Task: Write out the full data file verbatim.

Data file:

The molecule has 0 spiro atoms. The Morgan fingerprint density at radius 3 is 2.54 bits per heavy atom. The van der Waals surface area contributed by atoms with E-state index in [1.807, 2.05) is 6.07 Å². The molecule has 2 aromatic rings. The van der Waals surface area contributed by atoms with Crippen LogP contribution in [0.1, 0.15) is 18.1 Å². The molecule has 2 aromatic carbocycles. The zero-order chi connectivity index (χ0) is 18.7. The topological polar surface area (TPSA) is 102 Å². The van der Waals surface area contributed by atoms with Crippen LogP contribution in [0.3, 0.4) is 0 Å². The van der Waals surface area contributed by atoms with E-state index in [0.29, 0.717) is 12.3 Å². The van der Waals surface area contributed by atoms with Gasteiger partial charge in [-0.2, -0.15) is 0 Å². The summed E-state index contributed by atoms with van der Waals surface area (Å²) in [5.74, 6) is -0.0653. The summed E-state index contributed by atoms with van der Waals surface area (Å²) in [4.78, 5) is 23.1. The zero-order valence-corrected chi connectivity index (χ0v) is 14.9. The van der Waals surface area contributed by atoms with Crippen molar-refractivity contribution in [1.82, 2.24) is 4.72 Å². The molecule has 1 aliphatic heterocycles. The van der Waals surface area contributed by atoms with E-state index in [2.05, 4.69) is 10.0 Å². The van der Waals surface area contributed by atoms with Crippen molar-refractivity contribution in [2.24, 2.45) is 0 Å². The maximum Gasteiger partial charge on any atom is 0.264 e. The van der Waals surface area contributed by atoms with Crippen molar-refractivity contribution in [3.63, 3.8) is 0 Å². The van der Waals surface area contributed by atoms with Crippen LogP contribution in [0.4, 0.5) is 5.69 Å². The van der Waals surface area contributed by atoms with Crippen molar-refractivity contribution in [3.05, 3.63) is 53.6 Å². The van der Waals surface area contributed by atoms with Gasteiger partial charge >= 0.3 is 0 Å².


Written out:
The molecule has 0 spiro atoms. The Morgan fingerprint density at radius 3 is 2.54 bits per heavy atom. The van der Waals surface area contributed by atoms with E-state index in [1.807, 2.05) is 6.07 Å². The molecule has 2 aromatic rings. The van der Waals surface area contributed by atoms with Crippen LogP contribution in [0.1, 0.15) is 18.1 Å². The molecule has 2 aromatic carbocycles. The zero-order chi connectivity index (χ0) is 18.7. The topological polar surface area (TPSA) is 102 Å². The van der Waals surface area contributed by atoms with Crippen LogP contribution in [0.3, 0.4) is 0 Å². The van der Waals surface area contributed by atoms with E-state index in [0.29, 0.717) is 12.3 Å². The van der Waals surface area contributed by atoms with Gasteiger partial charge in [-0.2, -0.15) is 0 Å². The summed E-state index contributed by atoms with van der Waals surface area (Å²) in [5.74, 6) is -0.0653. The summed E-state index contributed by atoms with van der Waals surface area (Å²) in [4.78, 5) is 23.1. The zero-order valence-corrected chi connectivity index (χ0v) is 14.9. The van der Waals surface area contributed by atoms with Crippen molar-refractivity contribution in [1.82, 2.24) is 4.72 Å². The molecule has 1 aliphatic heterocycles. The van der Waals surface area contributed by atoms with E-state index in [2.05, 4.69) is 10.0 Å². The van der Waals surface area contributed by atoms with Crippen molar-refractivity contribution in [2.24, 2.45) is 0 Å². The maximum Gasteiger partial charge on any atom is 0.264 e. The van der Waals surface area contributed by atoms with Crippen molar-refractivity contribution in [3.63, 3.8) is 0 Å². The van der Waals surface area contributed by atoms with Crippen LogP contribution in [0.4, 0.5) is 5.69 Å². The van der Waals surface area contributed by atoms with Crippen molar-refractivity contribution in [3.05, 3.63) is 53.6 Å². The van der Waals surface area contributed by atoms with Gasteiger partial charge >= 0.3 is 0 Å².